I'm a newbie to this forum.
I dont really understand the AGL's "General Usage Demand Opt-In" rates. The demand charge is in units of c/kW/day for usage between the hours of 1500-2100. That doesnt appear to be a unit of enrgy consumption, do they mean c/kWDay or c/kWHr ? Is it an additional charge on top of the normal c/kWHr rate? Can anyone give me a simple worked example of how this rate works ?
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So, @jaydeny is this the same as the T14 tariff which is described on the canstarblue website https://www.canstarblue.com.au/electricity/understanding-queensland-electricity-tariffs/ ? They say "This is a ‘Demand tariff’, which is new type of tariff only available to customers with smart meters. Essentially, customers receive lower supply and usage charges, however a ‘demand charge’ is incurred in the peak summer months. A demand charge is a daily charge that reflects a customer’s peak time usage in a 30-minute period between 4pm and 8pm. For example, if you’re charged a 20c/kWh demand tariff, and you use a maximum of 3kWh of electricity in a 30 minute period, you will be charged 60c per day. This charge resets every month."
If so, I'm confused on several counts. It nominates a four-hour period whereas @Jan05 referred to a six-hour period 1500-2100hrs. Secondly, like @Electrons I'm confused by your use of kilowatts rather than kilowatt-hours for peak usage. If it's the former, then I don't understand what's meant by a peak within a 30-minute period. Hypothetically, if I experience a short-circuit, then just before the circuit-breaker trips I'm likely to have a large instantaneous demand peak. Would that then determine the demand penalty that I'd incur?
I notice too that according to Canstar the charge resets each month, whereas you're saying it lasts for the entire billing period.
Is it T14 that you're referring to, or am I barking up the wrong tree?
If you had a short circuit.
1. The breaker would trip
2. If it was a 25amp breaker your instantaneous current would be 25amps for milliseconds
3. No more current would be drawn from that circuit until you reset the breaker.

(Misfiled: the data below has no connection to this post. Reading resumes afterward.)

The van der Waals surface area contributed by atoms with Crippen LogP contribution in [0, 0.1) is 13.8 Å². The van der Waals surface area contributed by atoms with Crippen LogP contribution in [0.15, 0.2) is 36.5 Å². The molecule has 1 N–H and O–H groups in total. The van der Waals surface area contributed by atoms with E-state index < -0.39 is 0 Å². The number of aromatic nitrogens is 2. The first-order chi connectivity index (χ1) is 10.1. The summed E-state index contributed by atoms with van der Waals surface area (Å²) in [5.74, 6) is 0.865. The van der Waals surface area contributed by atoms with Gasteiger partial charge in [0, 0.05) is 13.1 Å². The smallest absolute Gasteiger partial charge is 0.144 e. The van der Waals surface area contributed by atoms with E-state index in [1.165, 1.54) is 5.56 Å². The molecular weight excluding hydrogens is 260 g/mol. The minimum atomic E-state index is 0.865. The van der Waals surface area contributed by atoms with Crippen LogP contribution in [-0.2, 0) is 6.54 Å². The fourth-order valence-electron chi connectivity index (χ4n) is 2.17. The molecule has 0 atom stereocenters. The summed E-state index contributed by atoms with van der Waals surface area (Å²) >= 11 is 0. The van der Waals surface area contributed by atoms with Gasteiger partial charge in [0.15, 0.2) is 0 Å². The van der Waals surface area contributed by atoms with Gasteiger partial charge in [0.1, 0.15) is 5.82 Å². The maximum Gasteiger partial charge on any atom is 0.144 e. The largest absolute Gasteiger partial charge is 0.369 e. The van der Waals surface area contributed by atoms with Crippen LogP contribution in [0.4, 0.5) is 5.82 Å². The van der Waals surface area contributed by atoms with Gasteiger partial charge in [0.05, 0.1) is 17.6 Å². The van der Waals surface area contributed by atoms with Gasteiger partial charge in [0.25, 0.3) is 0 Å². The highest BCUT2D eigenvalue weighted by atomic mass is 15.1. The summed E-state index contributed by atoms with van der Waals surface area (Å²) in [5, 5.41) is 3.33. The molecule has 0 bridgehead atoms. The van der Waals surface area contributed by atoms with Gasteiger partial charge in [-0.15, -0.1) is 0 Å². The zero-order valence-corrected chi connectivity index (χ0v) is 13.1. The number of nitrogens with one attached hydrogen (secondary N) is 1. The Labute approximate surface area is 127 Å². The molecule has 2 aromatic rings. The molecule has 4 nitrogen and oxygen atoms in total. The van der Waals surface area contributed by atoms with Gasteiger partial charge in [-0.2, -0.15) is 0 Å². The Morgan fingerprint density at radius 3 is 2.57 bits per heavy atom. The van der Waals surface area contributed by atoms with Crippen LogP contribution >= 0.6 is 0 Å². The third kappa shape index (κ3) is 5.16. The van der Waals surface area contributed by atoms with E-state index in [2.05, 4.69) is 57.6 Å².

Now 25amps is 240*25 or 6250 watts (6.25 kW).
Lets make it easy and say that your breaker took 10 milliseconds to trip.
10 milliseconds is 1/100th of a second.
There are therefore 100 of those each second, 60*100 of those in a minute (6000 per minute), there are 60 minutes in an hour thus 360000 in that hour.
Now as explained above the short circuit expended 6250 watts divide that by 360000 and you will get your consumption of 0.017361111 kW/hour.
In money turns this at (15c per kW) would be $0.002604167 payable.
With rounding the total would be $0.00.
PS I think you will find that Canstar are inferring that the reader has monthly billing.
@ith all due respect, @NeilC, you’re missing the point of this hypothetical scenario. I don’t doubt the logic of your argument regarding a short-circuit but maybe I should have chosen a different example to illustrate my point.
Supposing on a given day I switch on our ducted air conditioning, clothes dryer, oven and pool filter simultaneously during that peak demand period. Within half a minute or so I realise that the power usage has shot through the roof so I immediately switch off every one of those devices. For the sake of the argument, let’s say I’ve consumed 10kW of power for half a minute, which equals 0.083 kilowatt hours. That would be added to whatever baseload I was running during that half-hour period.
Which number is relevant to the calculation of peak demand - 10 or the 0.083+ baseload? That’s what I’m struggling to understand.
According to @jaydeny it’s the 10kW figure which matters, because he talks about kilowatts and doesn’t refer at all to kilowatt hours. If so, I don’t understand where the 30 minute time period comes into the calculations as that 10kW peak demand figure would then stand for the entire one month or (depending on which of the two sources is correct) 90 day period. Of course there’s a third possible explanation, which is that that almost instantaneous 10kW peak is assumed to have lasted for the entire 30 minutes, ie equivalent to 5 kilowatt-hours of peak demand. If the peak demand surcharge was 15 cents/kWh then that would equal 75 cents. Would that then become the daily charge for the entire billing cycle?
I’m really hoping that we can get some official clarification.
I am not missing any points at all.
You are fixated on kWh and yet have no understanding of them.
A smart meter reports the number of kWh's used in its reporting period (most cases this is a 30 minute period).
Now during your peak hour period (say 15:00 to 21:00) with demand payments your highest usage in any 30min period is deemed to be your on demand peak rate.
This figure is then used to calculate your demand payment the formulae that you must well know by now.
Now this figure will always be the MAXIMUM amount in your billing cycle, for instance on the first Monday on your billing cycle you got 10kW as your max reading that would be the starting rate, for you, now any max 30min usage in your billing cycle that exceeded that rate would then become your new max rate.